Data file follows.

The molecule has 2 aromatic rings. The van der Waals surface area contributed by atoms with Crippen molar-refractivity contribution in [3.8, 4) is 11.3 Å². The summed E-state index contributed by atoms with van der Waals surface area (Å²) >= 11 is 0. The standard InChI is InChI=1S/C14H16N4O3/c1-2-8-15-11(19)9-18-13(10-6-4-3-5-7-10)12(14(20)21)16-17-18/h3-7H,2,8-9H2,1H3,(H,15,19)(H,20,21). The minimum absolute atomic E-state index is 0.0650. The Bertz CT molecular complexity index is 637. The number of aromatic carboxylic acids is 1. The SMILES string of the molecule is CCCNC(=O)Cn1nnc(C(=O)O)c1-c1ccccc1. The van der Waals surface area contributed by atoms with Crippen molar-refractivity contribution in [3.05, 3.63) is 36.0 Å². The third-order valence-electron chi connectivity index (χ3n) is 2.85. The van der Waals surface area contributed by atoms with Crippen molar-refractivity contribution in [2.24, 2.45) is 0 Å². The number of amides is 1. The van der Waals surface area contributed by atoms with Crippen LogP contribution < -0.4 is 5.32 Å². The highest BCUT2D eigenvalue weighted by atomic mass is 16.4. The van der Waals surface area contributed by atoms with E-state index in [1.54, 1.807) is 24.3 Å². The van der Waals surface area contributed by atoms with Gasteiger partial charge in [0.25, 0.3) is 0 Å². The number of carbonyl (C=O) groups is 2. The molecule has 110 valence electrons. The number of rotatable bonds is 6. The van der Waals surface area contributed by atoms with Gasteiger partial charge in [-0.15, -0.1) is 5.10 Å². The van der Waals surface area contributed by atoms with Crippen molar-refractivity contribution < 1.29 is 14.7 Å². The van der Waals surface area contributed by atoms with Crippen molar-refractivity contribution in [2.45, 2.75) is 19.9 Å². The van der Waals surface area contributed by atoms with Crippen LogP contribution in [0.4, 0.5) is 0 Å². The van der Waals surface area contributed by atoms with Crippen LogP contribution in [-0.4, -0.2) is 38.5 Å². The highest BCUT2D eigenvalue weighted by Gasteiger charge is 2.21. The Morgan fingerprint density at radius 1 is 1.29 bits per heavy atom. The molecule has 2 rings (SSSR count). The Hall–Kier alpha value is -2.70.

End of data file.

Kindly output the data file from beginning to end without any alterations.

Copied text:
The molecule has 2 aromatic rings. The van der Waals surface area contributed by atoms with Crippen molar-refractivity contribution in [3.8, 4) is 11.3 Å². The summed E-state index contributed by atoms with van der Waals surface area (Å²) >= 11 is 0. The standard InChI is InChI=1S/C14H16N4O3/c1-2-8-15-11(19)9-18-13(10-6-4-3-5-7-10)12(14(20)21)16-17-18/h3-7H,2,8-9H2,1H3,(H,15,19)(H,20,21). The minimum absolute atomic E-state index is 0.0650. The Bertz CT molecular complexity index is 637. The number of aromatic carboxylic acids is 1. The SMILES string of the molecule is CCCNC(=O)Cn1nnc(C(=O)O)c1-c1ccccc1. The van der Waals surface area contributed by atoms with Crippen molar-refractivity contribution in [3.05, 3.63) is 36.0 Å². The third-order valence-electron chi connectivity index (χ3n) is 2.85. The van der Waals surface area contributed by atoms with Crippen molar-refractivity contribution in [2.24, 2.45) is 0 Å². The number of amides is 1. The van der Waals surface area contributed by atoms with Crippen LogP contribution < -0.4 is 5.32 Å². The highest BCUT2D eigenvalue weighted by atomic mass is 16.4. The van der Waals surface area contributed by atoms with E-state index in [1.54, 1.807) is 24.3 Å². The van der Waals surface area contributed by atoms with Gasteiger partial charge in [0.25, 0.3) is 0 Å². The number of carbonyl (C=O) groups is 2. The molecule has 110 valence electrons. The number of rotatable bonds is 6. The van der Waals surface area contributed by atoms with Gasteiger partial charge in [-0.15, -0.1) is 5.10 Å². The van der Waals surface area contributed by atoms with Crippen molar-refractivity contribution < 1.29 is 14.7 Å². The van der Waals surface area contributed by atoms with Crippen molar-refractivity contribution in [2.45, 2.75) is 19.9 Å². The van der Waals surface area contributed by atoms with Crippen LogP contribution in [0.4, 0.5) is 0 Å². The van der Waals surface area contributed by atoms with Crippen LogP contribution in [-0.4, -0.2) is 38.5 Å². The highest BCUT2D eigenvalue weighted by Gasteiger charge is 2.21. The Morgan fingerprint density at radius 1 is 1.29 bits per heavy atom. The molecule has 2 rings (SSSR count). The Hall–Kier alpha value is -2.70.